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‘Bad Girl’ defeats, decisively, infringement claim

When a Club Girl became a Bad Girl, a songwriter got in a delayed huff. But he and his lawyer ignored a fundamental aspect of copyright law, a legal point on which an appellate court just offered a pointed reminder: “co-authors of a joint work are each entitled to undivided ownership and the joint owner of a copyright cannot sue his co-owner for infringement.”

That’s why crooner Usher Raymond is sitting prettier than ever as his 2004 derivative hit, Bad Girl, has won a decisive victory over an attack on it, with a ruling from the the U.S. Court of Appeals for the Third Circuit. U.S. Chief Judge Theodore A. Mckee wrote the decision on behalf of the three-judge panel, which included U.S. Circuit Judges D. Michael Fisher and Joseph A. Greenaway Jr.

They not only sent packing Daniel V. Marino, a co-writer  of Club Girl, a tune from which Usher’s successful record was derived, they also upheld sanctions against his counsel. What happened? (more…)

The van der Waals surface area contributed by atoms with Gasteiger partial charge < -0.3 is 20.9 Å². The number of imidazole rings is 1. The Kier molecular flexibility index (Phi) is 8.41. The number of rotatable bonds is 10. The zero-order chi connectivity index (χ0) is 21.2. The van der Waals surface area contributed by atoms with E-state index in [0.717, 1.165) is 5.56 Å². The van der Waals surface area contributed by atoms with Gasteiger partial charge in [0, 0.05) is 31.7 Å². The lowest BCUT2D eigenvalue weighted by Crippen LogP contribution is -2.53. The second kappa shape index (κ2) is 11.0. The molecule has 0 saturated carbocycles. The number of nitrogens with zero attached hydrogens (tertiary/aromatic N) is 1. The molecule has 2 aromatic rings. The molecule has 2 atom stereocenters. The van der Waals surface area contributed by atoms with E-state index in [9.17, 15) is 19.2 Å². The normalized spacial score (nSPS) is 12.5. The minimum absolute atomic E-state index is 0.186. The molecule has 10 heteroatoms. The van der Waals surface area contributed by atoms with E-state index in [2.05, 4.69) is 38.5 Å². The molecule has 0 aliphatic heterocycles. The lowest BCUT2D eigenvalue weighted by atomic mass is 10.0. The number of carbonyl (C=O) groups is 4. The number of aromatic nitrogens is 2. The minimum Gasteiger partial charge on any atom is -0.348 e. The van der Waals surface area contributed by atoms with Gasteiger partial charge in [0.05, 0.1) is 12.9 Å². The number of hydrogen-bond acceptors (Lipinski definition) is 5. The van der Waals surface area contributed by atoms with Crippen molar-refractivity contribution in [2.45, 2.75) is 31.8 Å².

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Podcasts? Here are 3 on entertainment law

If you’re looking for a way to stay up to date in easy, convenient fashion with key developments in entertainment and media law, why not try a novel, different technology: Podcasts, which hit big in the early 2000s then seemed to fade a decade or so later, have reemerged to become all the rage again. We’re talking Serial, This American Life, Fresh Air, and the many offerings available through National Public Radio and Apple.

There also are at least a trio of Entertainment Law podcasts worth considering for some reasons described below: It’s a subjective call, and there may be options to add.